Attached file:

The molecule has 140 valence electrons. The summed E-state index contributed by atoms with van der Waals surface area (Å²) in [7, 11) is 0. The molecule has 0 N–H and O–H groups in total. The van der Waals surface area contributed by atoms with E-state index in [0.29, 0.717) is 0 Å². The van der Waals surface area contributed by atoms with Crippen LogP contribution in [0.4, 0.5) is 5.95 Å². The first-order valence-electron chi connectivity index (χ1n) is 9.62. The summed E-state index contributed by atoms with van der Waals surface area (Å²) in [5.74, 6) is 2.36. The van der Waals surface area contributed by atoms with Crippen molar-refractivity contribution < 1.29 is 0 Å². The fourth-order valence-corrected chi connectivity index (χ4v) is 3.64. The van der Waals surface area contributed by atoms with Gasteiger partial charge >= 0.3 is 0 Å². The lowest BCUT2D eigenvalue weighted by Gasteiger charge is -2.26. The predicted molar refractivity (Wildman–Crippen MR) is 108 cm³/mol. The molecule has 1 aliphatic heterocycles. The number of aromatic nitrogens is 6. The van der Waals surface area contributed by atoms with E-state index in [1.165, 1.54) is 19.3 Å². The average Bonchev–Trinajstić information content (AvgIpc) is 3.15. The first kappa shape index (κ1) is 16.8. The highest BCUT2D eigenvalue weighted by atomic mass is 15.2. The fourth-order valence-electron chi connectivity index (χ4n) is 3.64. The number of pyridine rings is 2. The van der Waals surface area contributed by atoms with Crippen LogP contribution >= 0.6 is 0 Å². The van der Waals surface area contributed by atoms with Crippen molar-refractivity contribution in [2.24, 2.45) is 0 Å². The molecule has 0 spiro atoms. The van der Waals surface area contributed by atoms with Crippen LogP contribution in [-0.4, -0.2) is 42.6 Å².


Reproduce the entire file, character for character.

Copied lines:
The molecule has 140 valence electrons. The summed E-state index contributed by atoms with van der Waals surface area (Å²) in [7, 11) is 0. The molecule has 0 N–H and O–H groups in total. The van der Waals surface area contributed by atoms with E-state index in [0.29, 0.717) is 0 Å². The van der Waals surface area contributed by atoms with Crippen LogP contribution in [0.4, 0.5) is 5.95 Å². The first-order valence-electron chi connectivity index (χ1n) is 9.62. The summed E-state index contributed by atoms with van der Waals surface area (Å²) in [5.74, 6) is 2.36. The van der Waals surface area contributed by atoms with Crippen molar-refractivity contribution < 1.29 is 0 Å². The fourth-order valence-corrected chi connectivity index (χ4v) is 3.64. The van der Waals surface area contributed by atoms with Gasteiger partial charge >= 0.3 is 0 Å². The lowest BCUT2D eigenvalue weighted by Gasteiger charge is -2.26. The predicted molar refractivity (Wildman–Crippen MR) is 108 cm³/mol. The molecule has 1 aliphatic heterocycles. The number of aromatic nitrogens is 6. The van der Waals surface area contributed by atoms with E-state index in [1.165, 1.54) is 19.3 Å². The average Bonchev–Trinajstić information content (AvgIpc) is 3.15. The first kappa shape index (κ1) is 16.8. The highest BCUT2D eigenvalue weighted by atomic mass is 15.2. The fourth-order valence-electron chi connectivity index (χ4n) is 3.64. The number of pyridine rings is 2. The van der Waals surface area contributed by atoms with Crippen LogP contribution >= 0.6 is 0 Å². The van der Waals surface area contributed by atoms with Crippen molar-refractivity contribution in [2.24, 2.45) is 0 Å². The molecule has 0 spiro atoms. The van der Waals surface area contributed by atoms with Crippen LogP contribution in [-0.4, -0.2) is 42.6 Å².